Food Guide

Discover the Perfect Buttermilk Substitute for Your Next Marinade

Emily Wong is an Asian-American food writer the founder of Cookindocs.com. With nearly 8 years of experience, she has a passion for making cooking accessible to everyone and sharing her personal experiences with food. Emily's vision for Cookindocs.com is to create a community of food lovers who are passionate about...

What To Know

  • The acid in the vinegar or lemon juice reacts with the milk, thickening it and giving it a tangy flavor similar to buttermilk.
  • The acid in the vinegar or lemon juice reacts with the coconut milk, thickening it and giving it a tangy flavor similar to buttermilk.
  • Whether you use yogurt, milk mixed with vinegar or lemon juice, sour cream, kefir, or coconut milk and vinegar or lemon juice, you can achieve a similar tangy flavor and tenderizing effect in your marinades.

Marinades are the secret to juicy and flavorful meat and poultry, and buttermilk is a staple ingredient in many recipes. But what do you do when you’re out of buttermilk? The good news is that there are several simple substitutes that will give you the same tangy flavor and tenderizing effect. Whether you’re in the mood for a dairy-based option like sour cream or yogurt, or a dairy-free alternative like coconut milk and vinegar, this guide has got you covered. Let’s take a look at some of the best buttermilk substitutes for your next marinade!

Yogurt

Plain, whole-milk yogurt is a great substitute for buttermilk, especially in marinades. Not only does it have a similar tangy flavor, but it also helps to tenderize meat and poultry, just like buttermilk. The acid in yogurt works to break down the proteins in the meat, resulting in a juicy and flavorful dish. To have the same effect as when you use buttermilk, use an equal amount of yogurt as you would buttermilk. For example, if a recipe calls for 1 cup of buttermilk, you can use 1 cup of yogurt.

Milk + Vinegar/Lemon Juice

This is probably the most common substitute for buttermilk and is very simple to make. All you need is some milk and either vinegar or lemon juice. The acid in the vinegar or lemon juice reacts with the milk, thickening it and giving it a tangy flavor similar to buttermilk. Mix 1 cup of milk with one tablespoon of vinegar or lemon juice. Let it sit for 10 minutes until it has thickened, then use it in equal amounts as you would buttermilk.

Sour Cream: The rich substitute

Sour cream is another great substitute for buttermilk in marinades, and it has a similar consistency and acidity, which makes it perfect for tenderizing meat. Plus, the added fat content in sour cream makes it great for adding richness and flavor to your dish.

Substitute conversion ratio: Use an equal amount of sour cream as you would buttermilk. For example, if a recipe calls for 1 cup of buttermilk, you can use 1 cup of sour cream.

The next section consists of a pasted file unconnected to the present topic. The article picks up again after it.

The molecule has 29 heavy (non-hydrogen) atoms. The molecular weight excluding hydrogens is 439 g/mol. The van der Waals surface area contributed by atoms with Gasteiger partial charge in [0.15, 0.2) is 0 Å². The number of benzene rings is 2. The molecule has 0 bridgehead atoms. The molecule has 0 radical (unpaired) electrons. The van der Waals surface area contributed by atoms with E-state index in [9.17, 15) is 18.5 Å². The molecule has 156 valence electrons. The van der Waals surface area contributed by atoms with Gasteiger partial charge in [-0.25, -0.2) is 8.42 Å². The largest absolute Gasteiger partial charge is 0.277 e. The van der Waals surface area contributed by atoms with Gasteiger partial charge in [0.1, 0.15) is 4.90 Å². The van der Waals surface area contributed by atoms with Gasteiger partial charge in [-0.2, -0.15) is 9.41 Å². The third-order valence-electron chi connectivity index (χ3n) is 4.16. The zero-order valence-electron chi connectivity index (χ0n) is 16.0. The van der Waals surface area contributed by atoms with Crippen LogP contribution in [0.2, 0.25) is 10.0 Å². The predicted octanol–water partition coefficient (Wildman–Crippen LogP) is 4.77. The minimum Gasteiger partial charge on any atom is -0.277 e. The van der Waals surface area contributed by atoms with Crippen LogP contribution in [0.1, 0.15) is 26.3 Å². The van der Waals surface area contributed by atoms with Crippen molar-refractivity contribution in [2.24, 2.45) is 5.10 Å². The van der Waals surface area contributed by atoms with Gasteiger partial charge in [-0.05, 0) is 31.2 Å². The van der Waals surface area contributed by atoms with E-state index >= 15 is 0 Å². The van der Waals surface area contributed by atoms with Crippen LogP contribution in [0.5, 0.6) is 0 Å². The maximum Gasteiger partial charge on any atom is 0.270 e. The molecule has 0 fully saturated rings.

Kefir

Kefir is a fermented dairy product with consistency and acidity similar to buttermilk. It’s also a great source of probiotics, making it a healthy alternative to traditional buttermilk. Kefir is especially good for marinating poultry and seafood.

This ingredient can be used in the same way as other buttermilk substitutes in any recipe. It is easy to remember, right? Just use an equal amount of kefir as you would buttermilk.

Coconut Milk and Vinegar or Lemon Juice

For those with dairy allergies or who follow a dairy-free diet, coconut milk and vinegar or lemon juice make a great substitute for buttermilk. The acid in the vinegar or lemon juice reacts with the coconut milk, thickening it and giving it a tangy flavor similar to buttermilk.

Mix 1 cup of coconut milk with one tablespoon of vinegar or lemon juice. Let it sit for 10 minutes until it has thickened, then use it in equal amounts as you would buttermilk.

Conclusion

In conclusion, there’s no need to let a lack of buttermilk hold you back in the kitchen. Whether you use yogurt, milk mixed with vinegar or lemon juice, sour cream, kefir, or coconut milk and vinegar or lemon juice, you can achieve a similar tangy flavor and tenderizing effect in your marinades. So, go ahead and experiment with these substitutes and see which one works best for you. And, most importantly, have fun cooking!

Note: While these substitutes are great for marinades, they may not work as well in baking recipes that rely on the unique chemistry of buttermilk. So, if you’re in doubt, it’s always best to stick with the original ingredient.

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Emily W.

Emily Wong is an Asian-American food writer the founder of Cookindocs.com. With nearly 8 years of experience, she has a passion for making cooking accessible to everyone and sharing her personal experiences with food. Emily's vision for Cookindocs.com is to create a community of food lovers who are passionate about cooking, eating, and sharing their experiences with others. Read my story
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